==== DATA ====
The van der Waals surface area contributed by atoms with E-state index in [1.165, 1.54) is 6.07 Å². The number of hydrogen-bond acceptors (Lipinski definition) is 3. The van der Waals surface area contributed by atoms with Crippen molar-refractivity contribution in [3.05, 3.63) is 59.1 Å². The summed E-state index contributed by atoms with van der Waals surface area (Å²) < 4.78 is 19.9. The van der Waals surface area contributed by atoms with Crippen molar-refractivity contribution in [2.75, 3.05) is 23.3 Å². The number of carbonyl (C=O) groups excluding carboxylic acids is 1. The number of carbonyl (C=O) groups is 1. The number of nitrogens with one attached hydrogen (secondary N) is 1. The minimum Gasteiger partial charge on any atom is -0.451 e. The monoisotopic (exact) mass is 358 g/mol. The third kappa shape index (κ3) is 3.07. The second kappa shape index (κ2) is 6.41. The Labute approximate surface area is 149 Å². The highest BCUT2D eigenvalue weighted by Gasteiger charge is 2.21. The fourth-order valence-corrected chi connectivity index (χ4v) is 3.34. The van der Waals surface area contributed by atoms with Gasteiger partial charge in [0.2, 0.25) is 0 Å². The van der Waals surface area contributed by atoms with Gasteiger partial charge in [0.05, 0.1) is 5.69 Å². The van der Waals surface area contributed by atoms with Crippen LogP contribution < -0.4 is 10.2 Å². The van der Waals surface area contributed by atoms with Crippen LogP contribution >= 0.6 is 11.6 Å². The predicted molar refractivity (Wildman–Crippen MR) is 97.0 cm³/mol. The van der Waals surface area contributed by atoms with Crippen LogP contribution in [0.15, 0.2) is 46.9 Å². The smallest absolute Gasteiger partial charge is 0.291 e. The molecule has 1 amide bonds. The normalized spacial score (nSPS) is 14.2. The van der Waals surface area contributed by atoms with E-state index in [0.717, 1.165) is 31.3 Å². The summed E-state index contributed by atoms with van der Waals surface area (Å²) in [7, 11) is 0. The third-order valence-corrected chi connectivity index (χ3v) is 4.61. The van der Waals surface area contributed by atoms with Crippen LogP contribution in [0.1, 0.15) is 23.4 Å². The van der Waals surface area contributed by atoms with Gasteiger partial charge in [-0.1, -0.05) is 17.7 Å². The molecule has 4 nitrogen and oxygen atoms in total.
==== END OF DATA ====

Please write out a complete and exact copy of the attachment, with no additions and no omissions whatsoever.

The van der Waals surface area contributed by atoms with E-state index in [1.165, 1.54) is 6.07 Å². The number of hydrogen-bond acceptors (Lipinski definition) is 3. The van der Waals surface area contributed by atoms with Crippen molar-refractivity contribution in [3.05, 3.63) is 59.1 Å². The summed E-state index contributed by atoms with van der Waals surface area (Å²) < 4.78 is 19.9. The van der Waals surface area contributed by atoms with Crippen molar-refractivity contribution in [2.75, 3.05) is 23.3 Å². The number of carbonyl (C=O) groups excluding carboxylic acids is 1. The number of carbonyl (C=O) groups is 1. The number of nitrogens with one attached hydrogen (secondary N) is 1. The minimum Gasteiger partial charge on any atom is -0.451 e. The monoisotopic (exact) mass is 358 g/mol. The third kappa shape index (κ3) is 3.07. The second kappa shape index (κ2) is 6.41. The Labute approximate surface area is 149 Å². The highest BCUT2D eigenvalue weighted by Gasteiger charge is 2.21. The fourth-order valence-corrected chi connectivity index (χ4v) is 3.34. The van der Waals surface area contributed by atoms with Gasteiger partial charge in [0.2, 0.25) is 0 Å². The van der Waals surface area contributed by atoms with Gasteiger partial charge in [0.05, 0.1) is 5.69 Å². The van der Waals surface area contributed by atoms with Crippen LogP contribution < -0.4 is 10.2 Å². The van der Waals surface area contributed by atoms with Crippen LogP contribution >= 0.6 is 11.6 Å². The predicted molar refractivity (Wildman–Crippen MR) is 97.0 cm³/mol. The van der Waals surface area contributed by atoms with Crippen LogP contribution in [0.15, 0.2) is 46.9 Å². The smallest absolute Gasteiger partial charge is 0.291 e. The molecule has 1 amide bonds. The normalized spacial score (nSPS) is 14.2. The van der Waals surface area contributed by atoms with E-state index in [0.717, 1.165) is 31.3 Å². The summed E-state index contributed by atoms with van der Waals surface area (Å²) in [7, 11) is 0. The third-order valence-corrected chi connectivity index (χ3v) is 4.61. The van der Waals surface area contributed by atoms with Crippen LogP contribution in [0.1, 0.15) is 23.4 Å². The van der Waals surface area contributed by atoms with Gasteiger partial charge in [-0.1, -0.05) is 17.7 Å². The molecule has 4 nitrogen and oxygen atoms in total.